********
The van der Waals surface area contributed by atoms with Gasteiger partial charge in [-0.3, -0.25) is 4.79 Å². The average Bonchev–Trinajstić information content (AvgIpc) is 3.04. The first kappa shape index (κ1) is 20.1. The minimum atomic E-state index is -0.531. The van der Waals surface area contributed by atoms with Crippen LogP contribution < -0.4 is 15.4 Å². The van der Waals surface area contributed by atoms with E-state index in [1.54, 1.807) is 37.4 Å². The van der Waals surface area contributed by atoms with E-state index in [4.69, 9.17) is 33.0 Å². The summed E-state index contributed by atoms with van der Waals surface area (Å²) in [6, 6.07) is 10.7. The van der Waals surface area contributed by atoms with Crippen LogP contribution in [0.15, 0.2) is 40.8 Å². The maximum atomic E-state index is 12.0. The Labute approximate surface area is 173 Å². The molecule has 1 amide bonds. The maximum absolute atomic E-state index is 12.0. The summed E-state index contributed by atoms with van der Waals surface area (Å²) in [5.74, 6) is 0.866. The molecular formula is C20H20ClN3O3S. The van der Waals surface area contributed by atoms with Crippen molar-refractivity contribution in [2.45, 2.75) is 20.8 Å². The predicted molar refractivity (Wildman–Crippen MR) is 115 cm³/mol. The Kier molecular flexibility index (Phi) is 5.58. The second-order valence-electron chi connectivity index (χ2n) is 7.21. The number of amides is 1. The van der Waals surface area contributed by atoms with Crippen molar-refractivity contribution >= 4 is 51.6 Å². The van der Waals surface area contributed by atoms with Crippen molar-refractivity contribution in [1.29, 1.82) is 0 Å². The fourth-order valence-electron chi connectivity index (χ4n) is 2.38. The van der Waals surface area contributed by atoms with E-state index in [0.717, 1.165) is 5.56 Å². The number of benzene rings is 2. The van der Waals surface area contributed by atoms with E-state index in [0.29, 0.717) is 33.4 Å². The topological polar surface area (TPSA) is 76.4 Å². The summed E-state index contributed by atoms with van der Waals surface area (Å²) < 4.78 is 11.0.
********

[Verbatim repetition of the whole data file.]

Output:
The van der Waals surface area contributed by atoms with Gasteiger partial charge in [-0.3, -0.25) is 4.79 Å². The average Bonchev–Trinajstić information content (AvgIpc) is 3.04. The first kappa shape index (κ1) is 20.1. The minimum atomic E-state index is -0.531. The van der Waals surface area contributed by atoms with Crippen LogP contribution < -0.4 is 15.4 Å². The van der Waals surface area contributed by atoms with E-state index in [1.54, 1.807) is 37.4 Å². The van der Waals surface area contributed by atoms with E-state index in [4.69, 9.17) is 33.0 Å². The summed E-state index contributed by atoms with van der Waals surface area (Å²) in [6, 6.07) is 10.7. The van der Waals surface area contributed by atoms with Crippen LogP contribution in [0.15, 0.2) is 40.8 Å². The maximum atomic E-state index is 12.0. The Labute approximate surface area is 173 Å². The molecule has 1 amide bonds. The maximum absolute atomic E-state index is 12.0. The summed E-state index contributed by atoms with van der Waals surface area (Å²) in [5.74, 6) is 0.866. The molecular formula is C20H20ClN3O3S. The van der Waals surface area contributed by atoms with Crippen molar-refractivity contribution in [2.45, 2.75) is 20.8 Å². The predicted molar refractivity (Wildman–Crippen MR) is 115 cm³/mol. The Kier molecular flexibility index (Phi) is 5.58. The second-order valence-electron chi connectivity index (χ2n) is 7.21. The number of amides is 1. The van der Waals surface area contributed by atoms with Crippen molar-refractivity contribution >= 4 is 51.6 Å². The van der Waals surface area contributed by atoms with Crippen molar-refractivity contribution in [1.29, 1.82) is 0 Å². The fourth-order valence-electron chi connectivity index (χ4n) is 2.38. The van der Waals surface area contributed by atoms with E-state index in [0.717, 1.165) is 5.56 Å². The number of benzene rings is 2. The van der Waals surface area contributed by atoms with E-state index in [0.29, 0.717) is 33.4 Å². The topological polar surface area (TPSA) is 76.4 Å². The summed E-state index contributed by atoms with van der Waals surface area (Å²) < 4.78 is 11.0.